Westpac holds the line on loan standards
One of Australia's most senior bankers, Westpac's Brian Hartzer, has denied lenders are lowering their credit standards in the rush to sign up new customers.
But with competition heating up in the $1.2 trillion mortgage market, Mr Hartzer also conceded banks must be "alert to the possibility of things getting ahead of themselves".
In a wide-ranging address on Australia's economic future, Mr Hartzer also argued for increased skilled immigration and backed greater use of government debt to invest in infrastructure.
Banks' lending practices have come under growing scrutiny in recent weeks, amid signs the big four are writing more home loans that require smaller deposits, and after National Australia Bank accused its rivals of lowering standards.
Mr Hartzer, who runs the division that holds Westpac's flagship retail bank and St George and is viewed as a potential successor to chief executive Gail Kelly, said on Tuesday there had been no loosening in credit standards at the bank. "We certainly don't see any loosening in credit standards, but I think it's certainly prudent that everybody remains alert to that," he said.
"When we look at households' capacity to cover their borrowing requirements, we still think it's pretty good. Nevertheless, we think it's prudent to continue to be cautious. We do need to be alert to the possibility of things getting ahead of themselves."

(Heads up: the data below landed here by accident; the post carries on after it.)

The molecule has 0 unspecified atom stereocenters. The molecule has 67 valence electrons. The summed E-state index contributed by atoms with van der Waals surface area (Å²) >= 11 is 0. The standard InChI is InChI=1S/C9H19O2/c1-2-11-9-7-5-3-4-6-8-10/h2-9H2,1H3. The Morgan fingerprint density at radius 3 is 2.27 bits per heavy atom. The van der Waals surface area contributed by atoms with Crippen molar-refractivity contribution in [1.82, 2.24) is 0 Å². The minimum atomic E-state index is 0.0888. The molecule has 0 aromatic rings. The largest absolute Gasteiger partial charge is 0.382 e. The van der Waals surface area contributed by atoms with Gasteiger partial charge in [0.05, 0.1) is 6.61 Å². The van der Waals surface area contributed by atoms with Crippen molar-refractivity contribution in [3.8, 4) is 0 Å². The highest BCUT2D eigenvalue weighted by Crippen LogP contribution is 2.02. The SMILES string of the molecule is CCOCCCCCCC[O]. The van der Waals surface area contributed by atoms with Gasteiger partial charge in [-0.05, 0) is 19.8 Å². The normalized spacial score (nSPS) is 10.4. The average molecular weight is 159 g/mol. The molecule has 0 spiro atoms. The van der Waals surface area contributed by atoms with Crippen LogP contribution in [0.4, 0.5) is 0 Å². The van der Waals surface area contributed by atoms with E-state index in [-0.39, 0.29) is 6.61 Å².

Mr Hartzer's comments come after figures from consultancy Digital Finance Analytics this week showed the average loan-to-valuation ratio (LVR) for new mortgages written by the major banks had risen in the past year, due to increased borrowing by investors and first home buyers.
Westpac's average LVR has also risen, from 69 per cent a year ago to 72 per cent.
In September, the Australian Prudential Regulation Authority also noted there had been an increase in the most risky loans with LVRs above 90 per cent.
However, Mr Hartzer said there was "not a lot of evidence" things were overheating, pointing out that delinquency rates were falling and credit growth was slow by historical standards.
Despite the focus on Sydney's real estate market, he said housing remained patchy in other parts of the country.
Westpac has been expanding its home loan book more slowly than rivals over the past year, but this month said it wanted to pick up market share in 2014 as credit growth rebounded.
Separately from his comments on mortgages, Mr Hartzer also said government debt - at 21 per cent of the economy - could be modestly increased as long as it was used to fund investment in infrastructure.